To produce many sweaters at reduced cost and financial risk, Benetton took advantage of an old Italian cottage industry. Benetton farmed out labor-intensive production–knitting and sewing–to small, family-owned companies (many owned in whole, or part, by Benetton management) throughout northeast Italy. Employing advanced technology, these companies allowed Benetton to manufacture in response to increased market demand both domestically and abroad with reduced financial risk. About 80 percent of production was farmed out to 450 subcontractors who employed about 20,000 workers in the Veneto region. The remaining 20 percent of value-added, capital-intensive production–quality control and cutting and dyeing–was performed in house. By 1983 Benetton payments for contract work equaled nearly six times the labor expense for work performed in its factories, according to the Harvard School of Business.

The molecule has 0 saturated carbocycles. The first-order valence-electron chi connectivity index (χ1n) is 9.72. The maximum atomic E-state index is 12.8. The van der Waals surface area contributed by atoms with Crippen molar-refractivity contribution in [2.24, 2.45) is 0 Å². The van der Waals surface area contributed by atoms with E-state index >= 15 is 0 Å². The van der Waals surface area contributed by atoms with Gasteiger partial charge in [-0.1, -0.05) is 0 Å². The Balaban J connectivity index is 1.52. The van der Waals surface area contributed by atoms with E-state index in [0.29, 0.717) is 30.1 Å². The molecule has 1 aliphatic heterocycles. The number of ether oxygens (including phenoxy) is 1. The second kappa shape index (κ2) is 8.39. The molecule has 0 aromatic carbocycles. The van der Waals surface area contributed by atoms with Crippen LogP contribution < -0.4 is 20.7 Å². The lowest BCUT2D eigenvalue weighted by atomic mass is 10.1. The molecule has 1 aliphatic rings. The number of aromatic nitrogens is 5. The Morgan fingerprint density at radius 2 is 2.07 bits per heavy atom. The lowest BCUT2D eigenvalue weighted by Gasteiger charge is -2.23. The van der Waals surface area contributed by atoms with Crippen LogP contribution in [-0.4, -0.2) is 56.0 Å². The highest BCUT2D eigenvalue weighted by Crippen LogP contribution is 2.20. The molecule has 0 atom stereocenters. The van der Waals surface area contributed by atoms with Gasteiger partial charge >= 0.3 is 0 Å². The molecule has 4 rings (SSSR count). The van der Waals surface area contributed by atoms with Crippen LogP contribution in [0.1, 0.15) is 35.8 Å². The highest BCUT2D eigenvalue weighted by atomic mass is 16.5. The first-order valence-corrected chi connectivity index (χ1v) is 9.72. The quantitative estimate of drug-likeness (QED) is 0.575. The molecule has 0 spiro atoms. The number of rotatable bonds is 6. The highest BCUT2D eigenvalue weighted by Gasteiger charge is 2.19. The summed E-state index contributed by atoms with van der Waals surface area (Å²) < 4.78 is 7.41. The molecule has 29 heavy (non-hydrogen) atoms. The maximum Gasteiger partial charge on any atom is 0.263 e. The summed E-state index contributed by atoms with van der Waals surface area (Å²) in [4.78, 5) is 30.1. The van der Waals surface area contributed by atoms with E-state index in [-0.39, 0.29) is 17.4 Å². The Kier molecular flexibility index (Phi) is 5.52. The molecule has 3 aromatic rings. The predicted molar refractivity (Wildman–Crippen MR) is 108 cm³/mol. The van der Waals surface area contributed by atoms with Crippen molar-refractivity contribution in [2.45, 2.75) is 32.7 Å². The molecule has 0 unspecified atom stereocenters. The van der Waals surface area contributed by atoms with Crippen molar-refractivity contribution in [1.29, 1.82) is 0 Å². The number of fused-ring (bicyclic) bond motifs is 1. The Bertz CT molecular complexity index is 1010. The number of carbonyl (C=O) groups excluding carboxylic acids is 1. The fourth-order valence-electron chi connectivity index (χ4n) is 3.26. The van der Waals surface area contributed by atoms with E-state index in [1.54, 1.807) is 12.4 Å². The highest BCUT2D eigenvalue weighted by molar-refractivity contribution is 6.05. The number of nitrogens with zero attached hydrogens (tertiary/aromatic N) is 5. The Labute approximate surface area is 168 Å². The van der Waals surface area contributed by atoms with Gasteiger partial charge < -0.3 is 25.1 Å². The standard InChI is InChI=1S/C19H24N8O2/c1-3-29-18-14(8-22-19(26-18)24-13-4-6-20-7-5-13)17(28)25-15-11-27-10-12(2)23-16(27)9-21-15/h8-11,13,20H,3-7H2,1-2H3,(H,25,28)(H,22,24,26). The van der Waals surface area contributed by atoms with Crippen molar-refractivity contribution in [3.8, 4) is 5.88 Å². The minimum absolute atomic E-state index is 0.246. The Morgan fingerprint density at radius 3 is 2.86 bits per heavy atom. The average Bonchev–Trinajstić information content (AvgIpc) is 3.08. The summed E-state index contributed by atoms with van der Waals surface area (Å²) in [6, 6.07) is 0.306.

Benetton’s early success is attributable as much to Luciano’s genius, as to the Italian and local business climate, however. According to journalist Dante Ferrari of the Italian business daily Il Sole-24 Ore, Benetton’s management style evolved from the heritage of the Veneto region, which offered a strong artisan tradition, an abundance of labor created from shrinking agricultural production, and hydraulic energy provided by many rivers and springs. During the years 1971 to 1981, despite weak governments and rampant inflation, highly productive, technologically advanced small-to-medium businesses in Italy outpaced those of the other European Community (EC) partners. By 1977 Italy had become the largest producer of knitted overwear in Europe, producing 60 percent of all EC output.